IF there’s something strange with your health, who you gonna call?
For parishioners at the Jubilee parish, they dial the “hotline” to parish nurse Sarah Dunlop.
A former fashion designer who changed careers to become a nurse more than 15 years ago, Mrs Dunlop is the “safety net” ensuring parishioners don’t disappear from their radar, especially when it comes to their health and medical needs.
“I visit people all the time,” Mrs Dunlop said.
“I’ll sit and cry with people, have cups of tea with people.
“One individual could take up a whole lot of the time if you know for example, they’ve got cancer and they’re going to therapy and then there’s all the various allied health services that they need to get to, specialist appointments, or if it’s someone trying to find residential care or its taking them around to the places to show them.
“You do become an integral part of facilitating their care and creating a healthy life, a safe and healthy support system.”
And when she’s not visiting someone, Mrs Dunlop is on the phones with other medical specialists, doctors, lawyers and other professionals to get the right level of care for her patients, who also happen to be fellow parishioners.
The job as parish nurse opened up five years ago as a response to a growing concern in the Jubilee parish.
While making visits to parishioners, parish priest Fr Peter Brannelly became aware of his “inadequacy” in giving correct health advice.
He also noticed some older parishioners and their families were unaware of the services that were available to them.
“What I was discovering here at Jubilee was that the whole medical world is very intimidating and if you’ve got to go through it by yourself, it can be quite terrifying,” Fr Brannelly said.
“In that very big and unknown world of medical, of hospitals, of aged care, there’s a lot of resources there but how do you access them or how do you know that you are entitled to them?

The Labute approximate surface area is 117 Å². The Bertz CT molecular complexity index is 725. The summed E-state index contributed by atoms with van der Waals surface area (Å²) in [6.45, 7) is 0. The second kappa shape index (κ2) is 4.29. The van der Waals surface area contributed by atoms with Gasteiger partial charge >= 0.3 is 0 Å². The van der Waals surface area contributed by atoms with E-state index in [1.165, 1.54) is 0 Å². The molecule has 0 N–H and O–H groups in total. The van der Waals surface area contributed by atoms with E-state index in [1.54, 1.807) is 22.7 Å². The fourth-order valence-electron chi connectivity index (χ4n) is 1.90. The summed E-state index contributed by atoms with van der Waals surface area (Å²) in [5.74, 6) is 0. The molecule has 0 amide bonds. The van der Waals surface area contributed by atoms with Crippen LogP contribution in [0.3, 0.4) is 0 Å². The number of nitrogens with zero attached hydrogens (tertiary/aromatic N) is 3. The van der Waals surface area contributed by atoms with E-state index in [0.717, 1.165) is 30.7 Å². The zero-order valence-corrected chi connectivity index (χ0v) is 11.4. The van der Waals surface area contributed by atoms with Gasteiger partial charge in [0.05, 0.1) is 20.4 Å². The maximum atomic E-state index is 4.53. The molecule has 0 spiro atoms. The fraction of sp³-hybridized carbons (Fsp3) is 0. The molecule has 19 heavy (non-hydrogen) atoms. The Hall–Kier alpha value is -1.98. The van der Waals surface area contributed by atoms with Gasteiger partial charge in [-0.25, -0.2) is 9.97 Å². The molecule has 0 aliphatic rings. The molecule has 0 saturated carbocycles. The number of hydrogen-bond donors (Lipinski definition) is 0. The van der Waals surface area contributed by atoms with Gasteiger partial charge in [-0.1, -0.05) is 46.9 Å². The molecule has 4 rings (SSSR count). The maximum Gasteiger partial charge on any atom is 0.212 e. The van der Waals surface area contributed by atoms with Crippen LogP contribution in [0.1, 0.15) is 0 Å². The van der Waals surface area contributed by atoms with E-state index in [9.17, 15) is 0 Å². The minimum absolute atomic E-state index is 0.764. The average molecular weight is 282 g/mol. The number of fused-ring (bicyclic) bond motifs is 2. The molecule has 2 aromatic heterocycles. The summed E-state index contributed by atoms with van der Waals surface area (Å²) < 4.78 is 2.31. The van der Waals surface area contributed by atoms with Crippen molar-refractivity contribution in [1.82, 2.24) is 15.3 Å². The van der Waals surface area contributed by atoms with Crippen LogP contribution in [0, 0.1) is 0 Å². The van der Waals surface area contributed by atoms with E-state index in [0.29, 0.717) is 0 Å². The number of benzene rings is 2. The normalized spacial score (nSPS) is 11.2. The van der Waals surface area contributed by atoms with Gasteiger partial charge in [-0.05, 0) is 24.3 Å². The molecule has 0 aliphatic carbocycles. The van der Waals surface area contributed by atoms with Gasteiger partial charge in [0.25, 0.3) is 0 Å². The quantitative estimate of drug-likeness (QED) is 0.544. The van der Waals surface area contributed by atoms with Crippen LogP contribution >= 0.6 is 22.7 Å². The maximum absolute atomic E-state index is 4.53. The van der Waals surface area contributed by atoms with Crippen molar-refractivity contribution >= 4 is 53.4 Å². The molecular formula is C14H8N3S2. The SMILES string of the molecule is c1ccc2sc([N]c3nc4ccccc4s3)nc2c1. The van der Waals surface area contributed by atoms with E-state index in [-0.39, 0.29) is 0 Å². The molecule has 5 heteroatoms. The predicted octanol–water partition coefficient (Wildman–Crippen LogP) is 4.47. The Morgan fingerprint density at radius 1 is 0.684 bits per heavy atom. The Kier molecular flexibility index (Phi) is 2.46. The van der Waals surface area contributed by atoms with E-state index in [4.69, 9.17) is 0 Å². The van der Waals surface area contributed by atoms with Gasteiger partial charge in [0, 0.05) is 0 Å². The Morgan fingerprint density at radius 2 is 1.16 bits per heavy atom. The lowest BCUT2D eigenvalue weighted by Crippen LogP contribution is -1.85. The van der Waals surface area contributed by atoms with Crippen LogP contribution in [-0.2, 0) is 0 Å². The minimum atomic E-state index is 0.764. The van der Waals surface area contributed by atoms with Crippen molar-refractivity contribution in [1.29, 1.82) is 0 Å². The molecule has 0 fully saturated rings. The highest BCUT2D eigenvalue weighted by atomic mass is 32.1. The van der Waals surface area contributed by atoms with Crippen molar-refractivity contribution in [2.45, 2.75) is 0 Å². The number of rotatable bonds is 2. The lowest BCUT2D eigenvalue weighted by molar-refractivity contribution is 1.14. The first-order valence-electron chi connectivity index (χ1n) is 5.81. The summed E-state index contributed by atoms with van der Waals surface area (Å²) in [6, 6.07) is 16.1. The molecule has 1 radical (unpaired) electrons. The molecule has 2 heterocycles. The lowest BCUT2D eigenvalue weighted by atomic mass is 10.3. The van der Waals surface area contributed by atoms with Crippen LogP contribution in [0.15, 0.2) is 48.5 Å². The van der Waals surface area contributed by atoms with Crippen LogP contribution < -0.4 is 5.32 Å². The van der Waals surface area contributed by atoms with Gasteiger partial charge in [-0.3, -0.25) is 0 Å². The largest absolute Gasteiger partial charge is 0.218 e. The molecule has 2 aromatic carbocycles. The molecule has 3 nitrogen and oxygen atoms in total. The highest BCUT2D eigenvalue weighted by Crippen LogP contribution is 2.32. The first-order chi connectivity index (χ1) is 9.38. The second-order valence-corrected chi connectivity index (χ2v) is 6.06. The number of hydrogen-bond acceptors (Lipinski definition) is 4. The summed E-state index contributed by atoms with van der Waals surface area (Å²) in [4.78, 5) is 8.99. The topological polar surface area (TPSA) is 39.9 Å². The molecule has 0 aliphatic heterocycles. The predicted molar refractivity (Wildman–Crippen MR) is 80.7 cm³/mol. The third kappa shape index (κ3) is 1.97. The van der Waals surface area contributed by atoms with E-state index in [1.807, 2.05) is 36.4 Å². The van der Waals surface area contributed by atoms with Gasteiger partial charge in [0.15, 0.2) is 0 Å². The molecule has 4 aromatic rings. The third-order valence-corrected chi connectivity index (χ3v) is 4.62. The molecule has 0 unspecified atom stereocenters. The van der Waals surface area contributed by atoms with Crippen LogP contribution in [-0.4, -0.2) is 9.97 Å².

“Too many of our parishioners were slipping through our awareness because of all the medical questions.”
His solution was to create a new job for a parish nurse.
Fr Brannelly was set to advertise a position under the title of community services liaison co-ordinator when Mrs Dunlop, a parishioner at Red Hill and mum of two, walked into his office.
Mrs Dunlop spent 15 years working as a hospital nurse and was looking to spread her wings and serve the community in another way.
“I was looking for some way I could help in the community but using my nursing, hopefully, and this was it, and it was flexible, it was good for me as a mum, so it allowed me that time with my children as well,” Mrs Dunlop said.
Since starting in the role five years ago, the registered nurse has supported parishioners in all stages of life, from denial to healing, right through to death.
“It’s sad to watch people going through the different stages of ageing and dying because you do become really attached and part of their family and it’s sad losing someone,” Mrs Dunlop.
“I do follow all the way through as any nurse does.
“There’s also a lot of people in the community, older people that feel that someone else is more deserving of your time.
“You come across people that are just struggling along and it’s just not the way it should be.
“You need to educate people that it’s their turn to accept help.”
While Mrs Dunlop’s job is to help parishioners in the Jubilee parish, she insists the role needs to spread into other parishes across the country and the world.
She has already been asked to speak in other parishes across Brisbane at the request of parish priests who have served at Jubilee over the years.
“I think it’s an important part of the Church to have a role like this in every parish,” Mrs Dunlop said.
“In terms of how far I could take it, I plan to be here for a long time.”